I’ve never been a good sleeper. But years of motherhood, of getting up with babies in the night, did me in. My ears are tuned to the faintest sound of distress. So I’m not exaggerating when I tell you that one of the best Christmas gifts I’ve ever received was a weighted blanket.
Weighted blankets are filled with pellets, and when they are draped over a hyper-stimulated body, they can help it relax. These blankets work on theory that something called “deep touch pressure” helps the body regulate itself when under physical and emotional distress.
Deep pressure is also the phenomenon behind infant swaddling and might help explain why Mary wrapped the newborn Jesus “snugly in strips of cloth” (Luke 2:7). Luke’s record of Mary wrapping her son in “swaddling bands” is the first record we have of the incarnated body of the Son of God.
The first thing you learn about Jesus’s physical humanity is his need for comfort and care.
“Swaddling clothes” also help a newborn transition from the womb to the world.
When birth ushers an infant into a world of intense physical sensation, his senses are bombarded—every touch, taste, smell, sound, and sight is amplified.
Now imagine this. The God of the universe chooses to come to earth as a baby. But to do this, he must cede control, even over his own body. So his mother does what any good mother would do: she wraps him tightly, knowing this will calm him. And suddenly his muscles begin to relax, his breathing is softer and finally, he falls asleep, safe in his mother’s arms.
When I think of how Mary clothed infant Jesus, it reminds me of how God clothed the naked bodies of Adam and Eve. After they’d eaten the forbidden fruit, Genesis 3:7 says that instantly “the eyes of both of them were opened, and they suddenly felt shame at their nakedness.”
Their sin ushered them into a new existence. And in the light of righteousness, they stand exposed and ashamed.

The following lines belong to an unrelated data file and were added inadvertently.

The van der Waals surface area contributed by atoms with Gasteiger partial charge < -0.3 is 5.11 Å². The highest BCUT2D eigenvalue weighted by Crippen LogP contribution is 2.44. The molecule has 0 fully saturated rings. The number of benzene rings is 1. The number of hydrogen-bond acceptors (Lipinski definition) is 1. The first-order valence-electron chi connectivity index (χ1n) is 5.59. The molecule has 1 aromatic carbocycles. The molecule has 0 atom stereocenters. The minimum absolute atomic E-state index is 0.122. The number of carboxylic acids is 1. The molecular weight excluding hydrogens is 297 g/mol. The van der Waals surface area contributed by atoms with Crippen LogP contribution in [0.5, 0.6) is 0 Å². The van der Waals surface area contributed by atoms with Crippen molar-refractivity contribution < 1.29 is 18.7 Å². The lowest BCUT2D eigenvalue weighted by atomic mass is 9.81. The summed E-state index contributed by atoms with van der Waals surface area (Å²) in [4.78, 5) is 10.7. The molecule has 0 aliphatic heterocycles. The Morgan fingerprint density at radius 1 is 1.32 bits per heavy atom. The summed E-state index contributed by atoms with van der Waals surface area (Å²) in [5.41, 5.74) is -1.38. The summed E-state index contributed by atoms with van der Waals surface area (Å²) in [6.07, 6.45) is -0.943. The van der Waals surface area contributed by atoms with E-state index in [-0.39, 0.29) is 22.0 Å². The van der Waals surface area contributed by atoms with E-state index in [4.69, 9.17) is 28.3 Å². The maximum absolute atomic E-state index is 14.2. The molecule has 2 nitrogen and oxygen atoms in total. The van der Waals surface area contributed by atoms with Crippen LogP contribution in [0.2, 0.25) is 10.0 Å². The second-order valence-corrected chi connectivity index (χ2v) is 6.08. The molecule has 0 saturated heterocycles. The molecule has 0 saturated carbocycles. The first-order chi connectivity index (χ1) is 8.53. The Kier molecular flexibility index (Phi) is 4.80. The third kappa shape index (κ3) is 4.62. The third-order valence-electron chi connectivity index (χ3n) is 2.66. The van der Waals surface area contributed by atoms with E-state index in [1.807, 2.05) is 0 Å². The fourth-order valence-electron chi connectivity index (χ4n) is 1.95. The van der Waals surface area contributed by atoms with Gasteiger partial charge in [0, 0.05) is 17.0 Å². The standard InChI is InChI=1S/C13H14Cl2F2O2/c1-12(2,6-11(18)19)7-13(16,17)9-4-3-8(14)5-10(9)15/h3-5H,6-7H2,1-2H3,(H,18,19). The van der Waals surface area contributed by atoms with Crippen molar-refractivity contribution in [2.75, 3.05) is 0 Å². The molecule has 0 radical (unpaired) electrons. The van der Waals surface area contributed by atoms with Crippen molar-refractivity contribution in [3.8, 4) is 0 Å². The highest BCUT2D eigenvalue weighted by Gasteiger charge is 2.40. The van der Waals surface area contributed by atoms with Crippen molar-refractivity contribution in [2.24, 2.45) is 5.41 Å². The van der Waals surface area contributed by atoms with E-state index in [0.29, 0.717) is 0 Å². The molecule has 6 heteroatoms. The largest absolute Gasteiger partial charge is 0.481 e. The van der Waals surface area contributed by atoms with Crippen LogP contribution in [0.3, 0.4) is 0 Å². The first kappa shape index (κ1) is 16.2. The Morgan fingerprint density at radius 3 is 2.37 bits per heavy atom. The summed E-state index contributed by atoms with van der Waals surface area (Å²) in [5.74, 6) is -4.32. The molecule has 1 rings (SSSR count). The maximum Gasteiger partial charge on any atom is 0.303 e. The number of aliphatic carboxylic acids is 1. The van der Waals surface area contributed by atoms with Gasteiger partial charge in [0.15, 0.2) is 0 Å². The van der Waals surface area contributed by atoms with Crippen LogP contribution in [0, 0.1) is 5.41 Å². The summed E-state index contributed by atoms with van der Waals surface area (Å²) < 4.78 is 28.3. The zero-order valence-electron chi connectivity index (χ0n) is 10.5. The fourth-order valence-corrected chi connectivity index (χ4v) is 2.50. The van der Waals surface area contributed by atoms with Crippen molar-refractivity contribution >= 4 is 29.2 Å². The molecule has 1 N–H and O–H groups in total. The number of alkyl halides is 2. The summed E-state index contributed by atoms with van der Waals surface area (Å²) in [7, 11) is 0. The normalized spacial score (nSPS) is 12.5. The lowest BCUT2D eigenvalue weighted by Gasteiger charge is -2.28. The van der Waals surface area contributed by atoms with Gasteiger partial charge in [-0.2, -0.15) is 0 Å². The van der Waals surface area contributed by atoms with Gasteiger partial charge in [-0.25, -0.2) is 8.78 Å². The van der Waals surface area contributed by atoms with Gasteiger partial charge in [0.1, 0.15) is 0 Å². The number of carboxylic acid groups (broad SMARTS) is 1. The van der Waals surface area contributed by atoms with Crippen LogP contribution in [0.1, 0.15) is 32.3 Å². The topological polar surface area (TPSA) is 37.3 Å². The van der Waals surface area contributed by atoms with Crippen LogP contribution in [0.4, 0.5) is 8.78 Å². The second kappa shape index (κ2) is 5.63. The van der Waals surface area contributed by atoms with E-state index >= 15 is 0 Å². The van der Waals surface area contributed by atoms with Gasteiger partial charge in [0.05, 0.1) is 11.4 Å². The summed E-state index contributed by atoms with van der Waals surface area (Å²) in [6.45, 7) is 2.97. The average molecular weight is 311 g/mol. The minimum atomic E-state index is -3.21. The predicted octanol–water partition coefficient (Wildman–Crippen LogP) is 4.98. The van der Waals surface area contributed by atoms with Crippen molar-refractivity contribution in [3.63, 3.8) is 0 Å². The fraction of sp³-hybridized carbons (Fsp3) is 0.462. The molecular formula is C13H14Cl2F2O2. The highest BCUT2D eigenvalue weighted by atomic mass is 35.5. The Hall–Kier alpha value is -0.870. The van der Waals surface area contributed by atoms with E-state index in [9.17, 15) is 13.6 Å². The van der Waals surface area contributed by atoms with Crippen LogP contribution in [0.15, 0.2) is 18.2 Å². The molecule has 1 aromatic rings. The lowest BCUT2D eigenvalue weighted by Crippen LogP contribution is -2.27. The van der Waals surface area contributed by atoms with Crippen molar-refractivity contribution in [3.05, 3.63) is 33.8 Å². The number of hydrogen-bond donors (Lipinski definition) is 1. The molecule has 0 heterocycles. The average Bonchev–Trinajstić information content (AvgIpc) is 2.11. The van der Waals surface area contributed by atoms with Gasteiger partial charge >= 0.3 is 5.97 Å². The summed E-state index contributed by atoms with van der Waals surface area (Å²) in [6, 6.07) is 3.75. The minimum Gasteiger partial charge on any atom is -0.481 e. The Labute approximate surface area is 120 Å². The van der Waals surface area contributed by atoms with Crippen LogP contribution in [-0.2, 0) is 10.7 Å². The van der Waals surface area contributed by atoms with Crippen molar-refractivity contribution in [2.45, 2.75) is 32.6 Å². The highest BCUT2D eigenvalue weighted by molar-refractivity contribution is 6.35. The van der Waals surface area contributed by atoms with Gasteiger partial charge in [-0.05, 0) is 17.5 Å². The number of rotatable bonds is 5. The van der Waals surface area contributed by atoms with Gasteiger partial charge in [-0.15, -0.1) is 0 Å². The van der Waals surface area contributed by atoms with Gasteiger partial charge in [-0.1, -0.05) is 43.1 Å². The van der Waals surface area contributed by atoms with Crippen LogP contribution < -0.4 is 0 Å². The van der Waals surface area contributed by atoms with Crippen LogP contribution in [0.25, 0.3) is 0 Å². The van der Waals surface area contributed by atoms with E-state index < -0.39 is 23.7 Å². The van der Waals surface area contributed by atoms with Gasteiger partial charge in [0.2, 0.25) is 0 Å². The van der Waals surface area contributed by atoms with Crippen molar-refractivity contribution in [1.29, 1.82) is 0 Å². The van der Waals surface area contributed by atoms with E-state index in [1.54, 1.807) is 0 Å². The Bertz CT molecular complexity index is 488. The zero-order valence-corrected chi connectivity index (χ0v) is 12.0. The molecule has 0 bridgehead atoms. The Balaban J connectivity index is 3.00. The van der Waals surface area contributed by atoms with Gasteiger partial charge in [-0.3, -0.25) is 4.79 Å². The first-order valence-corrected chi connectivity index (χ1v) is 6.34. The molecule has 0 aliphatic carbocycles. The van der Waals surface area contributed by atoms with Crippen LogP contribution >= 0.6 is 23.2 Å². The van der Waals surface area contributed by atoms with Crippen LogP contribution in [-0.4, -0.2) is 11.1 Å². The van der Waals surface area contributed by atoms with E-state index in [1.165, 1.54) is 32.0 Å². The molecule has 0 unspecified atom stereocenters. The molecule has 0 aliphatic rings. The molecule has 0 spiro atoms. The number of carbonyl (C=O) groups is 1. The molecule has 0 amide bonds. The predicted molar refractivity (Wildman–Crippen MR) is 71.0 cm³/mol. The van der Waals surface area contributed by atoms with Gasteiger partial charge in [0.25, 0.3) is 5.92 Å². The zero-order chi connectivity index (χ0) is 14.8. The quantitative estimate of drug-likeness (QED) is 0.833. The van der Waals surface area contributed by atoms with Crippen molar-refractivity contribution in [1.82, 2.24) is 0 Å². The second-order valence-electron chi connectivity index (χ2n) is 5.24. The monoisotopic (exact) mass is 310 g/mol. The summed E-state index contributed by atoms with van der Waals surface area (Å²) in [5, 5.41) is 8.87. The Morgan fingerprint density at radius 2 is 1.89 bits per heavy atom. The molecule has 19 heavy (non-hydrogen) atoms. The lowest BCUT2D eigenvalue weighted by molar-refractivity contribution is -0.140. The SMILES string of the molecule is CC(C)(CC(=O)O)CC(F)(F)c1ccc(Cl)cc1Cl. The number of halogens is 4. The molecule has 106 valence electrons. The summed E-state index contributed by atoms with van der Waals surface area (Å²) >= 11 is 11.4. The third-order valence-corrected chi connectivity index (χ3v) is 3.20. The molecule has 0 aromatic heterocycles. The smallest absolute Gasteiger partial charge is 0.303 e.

They try to hide themselves, but everything is out of their control. Then Genesis says this: “And the Lord God made clothing from animal skins for Adam and his wife” (Genesis 3:21).
You might be tempted to read this as their nakedness offended God. Or you might read as if God stepped in to solve a problem he had not created.
But reading it this way would miss the heart of a good Father.
In Isaiah 66, he promises: “I will comfort you there in Jerusalem as a mother comforts her child.”
And so he clothed them. He covered and comforted them.
Just as Mary cared for her son, God cares for us.
Seeing us helpless and exposed, he clothes us, wrapping us tightly in the bands of his merciful compassion.
And so today with eyes of faith, we learn to trust this care. We learn to trust that the God who clothed and comforted his restless children in the garden—the God who was clothed as a restless child—will do the same for us.
We trust that the bands of his everlasting love will hold us secure, today and for eternity.
*For deeper reflection, listen to Luke 2.
- Luke 2
Adapted with permission from Heaven and Nature Sing: 25 Advent Reflections to Bring Joy to the World by Hannah Anderson. Copyright 2022, B&H Publishing.